Why we must speak the words “climate change”

13 June 2019

This article originally appeared in The Circle: Arctic Check-up. The Circle shares perspectives from across the Arctic, and the views expressed here are not necessarily those of WWF. See all Circle issues here.

In early May, the foreign ministers of the eight Arctic nations convened in Rovaniemi, Finland for their biennial meeting. For the first time since the Arctic Council was established in 1996, the meeting ended without a joint declaration to guide the Council’s work for the next two years.

The meeting was supposed to result in the Council’s first-ever longer-term strategy for balancing the challenges of climate change with demands for sustainable development. But the US reportedly refused to sign the declaration because it included the words “climate change.”

ÅSA LARSSON BLIND was one of the representatives who spoke at the meeting in Rovaniemi. She is the President of the Saami Council. Here is an excerpt from her speech.

"The Intergovernmental Science-Policy Platform on Biodiversity and Ecosystem Services released its global assessment with a clear message of an alarming rate of species extinction and nature’s dan- gerous decline. The findings are horrific. The report states that: 'Three-quarters of the land-based environment and about 66 per cent of the marine environment have been significantly altered by human actions.' It’s worth noting that on average, these trends have been less severe or avoided in areas held or managed by Indigenous Peoples.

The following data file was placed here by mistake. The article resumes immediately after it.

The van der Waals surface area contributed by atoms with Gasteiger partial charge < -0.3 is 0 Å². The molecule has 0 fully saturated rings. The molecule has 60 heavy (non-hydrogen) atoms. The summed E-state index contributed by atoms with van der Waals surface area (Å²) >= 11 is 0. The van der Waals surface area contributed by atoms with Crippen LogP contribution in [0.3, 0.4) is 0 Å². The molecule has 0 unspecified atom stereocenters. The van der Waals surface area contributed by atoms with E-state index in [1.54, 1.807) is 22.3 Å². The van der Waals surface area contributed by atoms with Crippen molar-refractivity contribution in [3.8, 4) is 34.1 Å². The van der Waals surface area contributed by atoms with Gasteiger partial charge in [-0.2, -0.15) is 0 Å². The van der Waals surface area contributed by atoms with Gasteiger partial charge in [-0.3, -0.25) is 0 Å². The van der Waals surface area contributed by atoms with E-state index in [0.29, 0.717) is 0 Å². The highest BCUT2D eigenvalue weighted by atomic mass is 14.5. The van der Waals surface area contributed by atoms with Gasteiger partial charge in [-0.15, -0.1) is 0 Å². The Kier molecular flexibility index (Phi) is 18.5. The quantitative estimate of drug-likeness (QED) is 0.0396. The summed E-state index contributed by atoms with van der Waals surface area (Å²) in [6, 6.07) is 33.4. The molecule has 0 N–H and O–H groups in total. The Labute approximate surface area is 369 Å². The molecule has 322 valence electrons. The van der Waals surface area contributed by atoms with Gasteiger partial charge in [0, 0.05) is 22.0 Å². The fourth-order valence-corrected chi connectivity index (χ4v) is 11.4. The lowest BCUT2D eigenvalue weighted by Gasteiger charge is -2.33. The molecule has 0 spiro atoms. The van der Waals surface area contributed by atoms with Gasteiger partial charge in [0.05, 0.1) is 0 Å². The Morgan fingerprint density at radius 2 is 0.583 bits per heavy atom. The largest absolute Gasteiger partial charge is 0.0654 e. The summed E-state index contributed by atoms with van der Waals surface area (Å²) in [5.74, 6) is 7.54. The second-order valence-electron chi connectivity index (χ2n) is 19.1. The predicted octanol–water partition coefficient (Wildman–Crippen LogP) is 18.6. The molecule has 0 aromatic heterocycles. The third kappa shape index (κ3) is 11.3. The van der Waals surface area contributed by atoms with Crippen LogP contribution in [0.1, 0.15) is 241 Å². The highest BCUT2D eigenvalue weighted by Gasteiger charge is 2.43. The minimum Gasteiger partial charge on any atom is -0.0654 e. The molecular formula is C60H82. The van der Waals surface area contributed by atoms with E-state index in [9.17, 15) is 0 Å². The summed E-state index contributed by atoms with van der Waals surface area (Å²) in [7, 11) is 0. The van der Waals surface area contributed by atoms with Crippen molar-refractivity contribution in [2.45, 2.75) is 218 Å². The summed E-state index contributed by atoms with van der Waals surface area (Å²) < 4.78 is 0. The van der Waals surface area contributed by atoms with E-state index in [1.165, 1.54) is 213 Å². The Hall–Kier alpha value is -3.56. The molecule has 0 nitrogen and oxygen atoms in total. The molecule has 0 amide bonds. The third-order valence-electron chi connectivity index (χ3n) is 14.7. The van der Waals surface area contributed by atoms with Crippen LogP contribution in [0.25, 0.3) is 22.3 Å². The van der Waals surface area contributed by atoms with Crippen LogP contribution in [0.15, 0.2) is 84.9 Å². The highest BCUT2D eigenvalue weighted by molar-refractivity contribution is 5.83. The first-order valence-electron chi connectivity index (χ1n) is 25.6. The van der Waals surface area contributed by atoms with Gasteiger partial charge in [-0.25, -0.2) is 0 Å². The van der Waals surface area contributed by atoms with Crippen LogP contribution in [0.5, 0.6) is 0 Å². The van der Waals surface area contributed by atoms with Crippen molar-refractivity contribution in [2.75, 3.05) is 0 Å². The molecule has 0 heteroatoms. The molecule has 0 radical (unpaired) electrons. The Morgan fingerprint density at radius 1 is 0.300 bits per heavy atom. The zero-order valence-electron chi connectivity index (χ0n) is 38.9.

"Cooperation and co-management between Indigenous Peoples and states as equal partners is indeed the best chance we have for an Arctic with high bio- and cultural diversity—a prosperous Arctic for all.

"Yet one of the findings presented in the WWF Scorecard suggests that Arctic states continue to show an unwillingness to recognize Indigenous Peoples
as equal partners in the management of the Arctic region. This shows there are challenges with implementation at a national level. But unlike other regions in the world, we have the Arctic Council as a forum for cooperation.

"In the popular youth book series about Harry Potter, there is a dark wizard, Lord Voldemort, who is also referred to as “he who must not be named.” If he is named, he might appear. By naming the enemy, the other wizards would put their lives at risk. We would like to underscore the fact that climate change and its impacts are nothing like Lord Voldemort. They won’t only appear if mentioned. For those of us living in the Arctic, we can tell you climate change is already taking place and has a great impact on our lives. But by calling it by its real name, we can fight it and reduce its impacts. We do not even need magic. This room has the power and potential to agree on ambitious levels of emissions reductions and set a standard for the rest of the world.

"Today, we express our deepest concern about the development of the commitment for this ministerial. In a time of great urgency, we, the Arctic states and Arctic Indigenous Peoples gathered around this table, are in the best position to make commitments to act in the best interests of the environment and global humanity."